Judge Rules Against Boy and His Service Dog Simba
Thanks to Newsday.com for this update on Simba and the East Meadow School District. Here is a link to the original blog post on this subject.
Judge: Dog Simba must stay out of school
BY CARL MACGOWAN AND JOHN VALENTI
A federal judge ruled Tuesday afternoon that as long as John Cave Jr. is a student at an East Meadow high school, his service dog, Simba, will have to remain home for now.
Saying that the 14-year-old boy and his family had "failed to exhaust" all their appeals with the East Meadow School District, U.S. District Court Judge Arthur D. Spatt said Simba is not allowed to accompany his owner to classes at W. Tresper Clarke High School because the dog could be "disruptive and counterproductive" to the educational process.
The ruling was announced by Spatt shortly after 1 p.m. in U.S. District Court, Eastern District in Central Islip.
Spatt ruled against the Caves, he said, in part because the family did not follow the appeals process in place in the school district -- instead opting to sue the district for $150 million.
John Cave Jr. is deaf and said he needs Simba to attend classes with him at Clarke, where he is a ninth-grader, because not having the dog present is destroying his training regime with Simba.
His attorney, Paul Margiotta, had argued the dog should be allowed in school and that the right to do so is guaranteed by the Americans with Disabilities Act.
The canine controversy has attracted national attention since Jan. 3, when Clarke principal Timothy Voels called police after Cave attempted to bring Simba to school.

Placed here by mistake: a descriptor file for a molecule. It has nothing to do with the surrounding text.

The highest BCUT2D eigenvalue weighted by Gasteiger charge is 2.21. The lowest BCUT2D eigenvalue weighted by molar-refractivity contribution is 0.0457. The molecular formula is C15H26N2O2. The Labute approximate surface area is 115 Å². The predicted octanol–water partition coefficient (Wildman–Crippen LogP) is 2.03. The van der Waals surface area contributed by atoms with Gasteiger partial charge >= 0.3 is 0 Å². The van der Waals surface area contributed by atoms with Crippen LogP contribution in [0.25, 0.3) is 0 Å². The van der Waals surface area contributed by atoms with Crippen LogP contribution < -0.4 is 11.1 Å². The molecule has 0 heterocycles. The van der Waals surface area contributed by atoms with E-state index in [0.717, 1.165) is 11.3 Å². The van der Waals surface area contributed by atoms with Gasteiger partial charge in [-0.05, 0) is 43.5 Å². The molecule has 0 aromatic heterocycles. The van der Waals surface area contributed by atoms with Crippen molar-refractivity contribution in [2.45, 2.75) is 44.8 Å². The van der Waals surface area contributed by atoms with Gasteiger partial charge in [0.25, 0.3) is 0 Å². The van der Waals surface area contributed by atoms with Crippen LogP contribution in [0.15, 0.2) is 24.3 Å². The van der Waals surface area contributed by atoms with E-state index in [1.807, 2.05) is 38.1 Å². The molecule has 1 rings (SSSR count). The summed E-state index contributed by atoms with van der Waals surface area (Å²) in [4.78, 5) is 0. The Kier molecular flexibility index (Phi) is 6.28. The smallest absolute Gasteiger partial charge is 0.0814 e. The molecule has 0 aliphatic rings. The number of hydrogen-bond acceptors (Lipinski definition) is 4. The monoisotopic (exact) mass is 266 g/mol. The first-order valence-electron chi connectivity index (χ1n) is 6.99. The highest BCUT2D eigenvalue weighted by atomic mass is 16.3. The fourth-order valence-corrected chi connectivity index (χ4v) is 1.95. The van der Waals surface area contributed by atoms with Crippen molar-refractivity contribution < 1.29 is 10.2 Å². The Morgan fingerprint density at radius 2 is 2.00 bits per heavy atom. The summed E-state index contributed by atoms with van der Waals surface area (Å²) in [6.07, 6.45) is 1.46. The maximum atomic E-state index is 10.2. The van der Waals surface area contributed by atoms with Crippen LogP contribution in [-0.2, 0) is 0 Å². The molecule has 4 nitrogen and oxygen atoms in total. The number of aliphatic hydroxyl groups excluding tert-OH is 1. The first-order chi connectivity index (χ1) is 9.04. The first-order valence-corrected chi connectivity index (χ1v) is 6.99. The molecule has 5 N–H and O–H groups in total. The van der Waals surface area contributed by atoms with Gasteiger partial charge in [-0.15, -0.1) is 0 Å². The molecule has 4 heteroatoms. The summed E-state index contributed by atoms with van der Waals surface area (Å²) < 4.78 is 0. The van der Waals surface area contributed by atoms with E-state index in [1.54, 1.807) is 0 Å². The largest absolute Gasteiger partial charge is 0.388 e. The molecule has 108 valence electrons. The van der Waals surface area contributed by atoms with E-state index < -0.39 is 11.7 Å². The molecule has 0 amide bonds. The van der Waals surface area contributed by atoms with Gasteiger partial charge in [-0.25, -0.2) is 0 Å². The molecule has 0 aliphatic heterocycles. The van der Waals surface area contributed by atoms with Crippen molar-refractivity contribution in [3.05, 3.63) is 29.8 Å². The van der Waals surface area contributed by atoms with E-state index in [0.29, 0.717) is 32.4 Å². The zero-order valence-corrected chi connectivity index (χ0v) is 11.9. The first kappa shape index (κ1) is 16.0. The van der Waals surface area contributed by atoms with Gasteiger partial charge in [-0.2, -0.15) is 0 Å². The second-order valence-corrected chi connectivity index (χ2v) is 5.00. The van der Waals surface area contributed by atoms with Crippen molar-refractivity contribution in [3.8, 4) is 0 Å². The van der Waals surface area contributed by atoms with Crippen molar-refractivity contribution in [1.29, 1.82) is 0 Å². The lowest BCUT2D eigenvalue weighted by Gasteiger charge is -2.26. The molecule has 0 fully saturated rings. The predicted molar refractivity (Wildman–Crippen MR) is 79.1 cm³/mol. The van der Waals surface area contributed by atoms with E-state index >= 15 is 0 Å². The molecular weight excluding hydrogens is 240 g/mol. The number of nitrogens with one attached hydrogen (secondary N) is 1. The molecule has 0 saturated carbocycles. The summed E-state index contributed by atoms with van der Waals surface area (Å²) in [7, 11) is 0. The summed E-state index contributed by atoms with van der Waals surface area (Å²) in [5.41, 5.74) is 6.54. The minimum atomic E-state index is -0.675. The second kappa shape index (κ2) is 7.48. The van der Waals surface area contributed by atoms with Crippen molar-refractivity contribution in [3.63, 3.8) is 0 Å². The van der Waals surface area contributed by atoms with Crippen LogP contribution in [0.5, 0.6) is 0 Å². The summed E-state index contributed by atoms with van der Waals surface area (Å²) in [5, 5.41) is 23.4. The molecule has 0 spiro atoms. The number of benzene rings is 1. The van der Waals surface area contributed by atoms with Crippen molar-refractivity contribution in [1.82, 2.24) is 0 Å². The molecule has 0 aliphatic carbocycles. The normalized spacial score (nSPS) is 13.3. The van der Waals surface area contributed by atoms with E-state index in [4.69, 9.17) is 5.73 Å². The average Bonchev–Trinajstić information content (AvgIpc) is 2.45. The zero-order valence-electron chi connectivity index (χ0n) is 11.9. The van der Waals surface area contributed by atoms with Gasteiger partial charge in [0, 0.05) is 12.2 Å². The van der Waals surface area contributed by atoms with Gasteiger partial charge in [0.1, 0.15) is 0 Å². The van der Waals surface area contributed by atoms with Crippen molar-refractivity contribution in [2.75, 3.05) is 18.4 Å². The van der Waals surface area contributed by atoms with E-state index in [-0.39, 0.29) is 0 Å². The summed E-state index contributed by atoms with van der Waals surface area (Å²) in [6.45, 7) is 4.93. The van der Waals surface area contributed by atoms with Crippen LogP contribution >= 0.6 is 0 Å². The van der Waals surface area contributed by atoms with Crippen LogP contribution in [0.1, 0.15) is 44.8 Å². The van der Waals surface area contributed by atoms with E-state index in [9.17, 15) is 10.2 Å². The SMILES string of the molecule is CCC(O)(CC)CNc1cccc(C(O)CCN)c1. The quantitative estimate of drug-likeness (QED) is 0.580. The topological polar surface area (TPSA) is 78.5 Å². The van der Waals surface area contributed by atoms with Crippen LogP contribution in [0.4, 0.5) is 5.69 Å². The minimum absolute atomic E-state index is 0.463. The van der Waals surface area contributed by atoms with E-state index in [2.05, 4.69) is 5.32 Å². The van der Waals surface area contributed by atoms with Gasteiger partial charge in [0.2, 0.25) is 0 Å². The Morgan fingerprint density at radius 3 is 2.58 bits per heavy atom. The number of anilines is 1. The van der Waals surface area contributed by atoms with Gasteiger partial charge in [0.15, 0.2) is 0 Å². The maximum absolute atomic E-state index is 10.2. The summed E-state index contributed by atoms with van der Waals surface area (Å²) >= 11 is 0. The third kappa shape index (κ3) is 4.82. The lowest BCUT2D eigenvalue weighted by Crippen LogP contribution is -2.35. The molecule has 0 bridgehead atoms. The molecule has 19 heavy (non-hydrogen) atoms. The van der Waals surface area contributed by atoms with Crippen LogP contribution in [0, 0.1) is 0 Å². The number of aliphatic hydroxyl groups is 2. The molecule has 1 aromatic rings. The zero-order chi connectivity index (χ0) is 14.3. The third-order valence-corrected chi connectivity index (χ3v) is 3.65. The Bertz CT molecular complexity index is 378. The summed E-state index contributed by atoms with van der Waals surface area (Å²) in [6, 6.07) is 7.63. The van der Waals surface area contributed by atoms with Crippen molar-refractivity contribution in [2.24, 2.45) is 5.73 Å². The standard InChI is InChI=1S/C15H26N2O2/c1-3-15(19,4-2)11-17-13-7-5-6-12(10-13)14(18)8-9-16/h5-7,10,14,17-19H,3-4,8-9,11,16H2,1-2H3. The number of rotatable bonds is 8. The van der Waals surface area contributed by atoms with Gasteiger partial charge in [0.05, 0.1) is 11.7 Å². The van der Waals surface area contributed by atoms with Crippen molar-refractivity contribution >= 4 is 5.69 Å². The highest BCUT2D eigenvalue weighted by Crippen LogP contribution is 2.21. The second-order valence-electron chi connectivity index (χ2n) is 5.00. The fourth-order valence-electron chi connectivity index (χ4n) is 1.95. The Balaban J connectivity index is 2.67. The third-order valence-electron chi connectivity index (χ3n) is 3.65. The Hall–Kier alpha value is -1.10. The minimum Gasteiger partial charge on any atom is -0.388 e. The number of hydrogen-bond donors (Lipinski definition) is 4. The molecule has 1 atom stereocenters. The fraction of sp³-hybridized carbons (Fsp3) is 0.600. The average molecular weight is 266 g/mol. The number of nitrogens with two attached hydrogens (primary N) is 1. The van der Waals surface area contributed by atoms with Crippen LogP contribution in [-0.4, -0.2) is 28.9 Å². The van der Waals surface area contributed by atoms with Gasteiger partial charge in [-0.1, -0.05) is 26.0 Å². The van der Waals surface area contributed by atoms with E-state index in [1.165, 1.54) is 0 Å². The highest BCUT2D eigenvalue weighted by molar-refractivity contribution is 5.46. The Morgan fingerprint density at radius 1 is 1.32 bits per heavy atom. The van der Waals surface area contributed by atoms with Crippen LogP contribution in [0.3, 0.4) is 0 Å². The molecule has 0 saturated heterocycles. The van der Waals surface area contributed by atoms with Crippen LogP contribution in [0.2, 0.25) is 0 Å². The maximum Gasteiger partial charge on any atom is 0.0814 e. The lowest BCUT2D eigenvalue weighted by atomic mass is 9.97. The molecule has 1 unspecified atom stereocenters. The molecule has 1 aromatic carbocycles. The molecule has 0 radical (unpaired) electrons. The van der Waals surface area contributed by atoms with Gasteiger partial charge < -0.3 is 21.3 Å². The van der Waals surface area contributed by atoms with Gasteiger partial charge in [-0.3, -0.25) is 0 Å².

District officials argued Cave did not need the dog and expressed concern for the health and safety of other students and staff. Parents of schoolmates said they feared their children would suffer allergic reactions with the dog in class and Voels even testified in court earlier this month that allowing Simba in school was akin to playing "Russian Roulette" with the health and welfare of students and faculty.
But in his decision Tuesday, Spatt said that though two school district committees that govern the education of disabled students in the district had ruled against Cave bringing Simba to school, Cave's parent, John and Nancy, never appealed either of those decisions to the district. Instead, they opted to file the multimillion suit and sought a preliminary injunction that would force the district to allow Simba to attend school. Cave's parents argued that Simba was losing his effectiveness as a service dog because he is away from their son for at least six hours a day.
"I've had it," Nancy Cave, seated in the gallery, said quietly, as Spatt announced his decision. Her son, who uses cochlear implants in his ears to hear, had no reaction to the ruling.